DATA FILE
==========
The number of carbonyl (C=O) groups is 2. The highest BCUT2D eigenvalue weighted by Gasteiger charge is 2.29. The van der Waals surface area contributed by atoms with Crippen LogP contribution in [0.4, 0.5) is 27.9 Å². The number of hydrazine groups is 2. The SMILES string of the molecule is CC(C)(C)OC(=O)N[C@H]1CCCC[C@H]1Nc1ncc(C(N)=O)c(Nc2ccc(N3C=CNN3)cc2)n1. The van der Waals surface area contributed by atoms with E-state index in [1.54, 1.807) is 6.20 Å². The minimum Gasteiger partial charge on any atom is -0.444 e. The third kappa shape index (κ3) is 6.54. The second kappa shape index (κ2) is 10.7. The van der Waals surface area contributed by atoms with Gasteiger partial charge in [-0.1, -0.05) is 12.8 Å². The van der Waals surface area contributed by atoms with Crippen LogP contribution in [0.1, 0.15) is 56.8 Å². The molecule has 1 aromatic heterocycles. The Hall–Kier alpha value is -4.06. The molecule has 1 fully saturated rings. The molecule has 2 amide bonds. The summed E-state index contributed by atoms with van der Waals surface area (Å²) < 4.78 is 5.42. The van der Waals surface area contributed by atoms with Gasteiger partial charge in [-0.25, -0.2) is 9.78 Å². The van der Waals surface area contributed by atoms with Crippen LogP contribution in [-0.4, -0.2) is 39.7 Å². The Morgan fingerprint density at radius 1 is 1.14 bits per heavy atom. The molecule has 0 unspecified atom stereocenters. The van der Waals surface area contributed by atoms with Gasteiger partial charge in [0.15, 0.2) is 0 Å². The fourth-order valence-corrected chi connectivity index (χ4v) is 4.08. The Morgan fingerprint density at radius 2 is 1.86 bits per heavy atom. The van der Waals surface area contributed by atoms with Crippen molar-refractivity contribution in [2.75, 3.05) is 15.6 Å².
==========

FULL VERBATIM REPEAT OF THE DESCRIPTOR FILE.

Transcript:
The number of carbonyl (C=O) groups is 2. The highest BCUT2D eigenvalue weighted by Gasteiger charge is 2.29. The van der Waals surface area contributed by atoms with Crippen LogP contribution in [0.4, 0.5) is 27.9 Å². The number of hydrazine groups is 2. The SMILES string of the molecule is CC(C)(C)OC(=O)N[C@H]1CCCC[C@H]1Nc1ncc(C(N)=O)c(Nc2ccc(N3C=CNN3)cc2)n1. The van der Waals surface area contributed by atoms with E-state index in [1.54, 1.807) is 6.20 Å². The minimum Gasteiger partial charge on any atom is -0.444 e. The third kappa shape index (κ3) is 6.54. The second kappa shape index (κ2) is 10.7. The van der Waals surface area contributed by atoms with Gasteiger partial charge in [-0.1, -0.05) is 12.8 Å². The van der Waals surface area contributed by atoms with Crippen LogP contribution in [0.1, 0.15) is 56.8 Å². The molecule has 1 aromatic heterocycles. The Hall–Kier alpha value is -4.06. The molecule has 1 fully saturated rings. The molecule has 2 amide bonds. The summed E-state index contributed by atoms with van der Waals surface area (Å²) < 4.78 is 5.42. The van der Waals surface area contributed by atoms with Gasteiger partial charge in [-0.25, -0.2) is 9.78 Å². The van der Waals surface area contributed by atoms with Crippen LogP contribution in [-0.4, -0.2) is 39.7 Å². The Morgan fingerprint density at radius 1 is 1.14 bits per heavy atom. The molecule has 0 unspecified atom stereocenters. The van der Waals surface area contributed by atoms with Gasteiger partial charge in [0.15, 0.2) is 0 Å². The fourth-order valence-corrected chi connectivity index (χ4v) is 4.08. The Morgan fingerprint density at radius 2 is 1.86 bits per heavy atom. The van der Waals surface area contributed by atoms with Crippen molar-refractivity contribution in [2.75, 3.05) is 15.6 Å².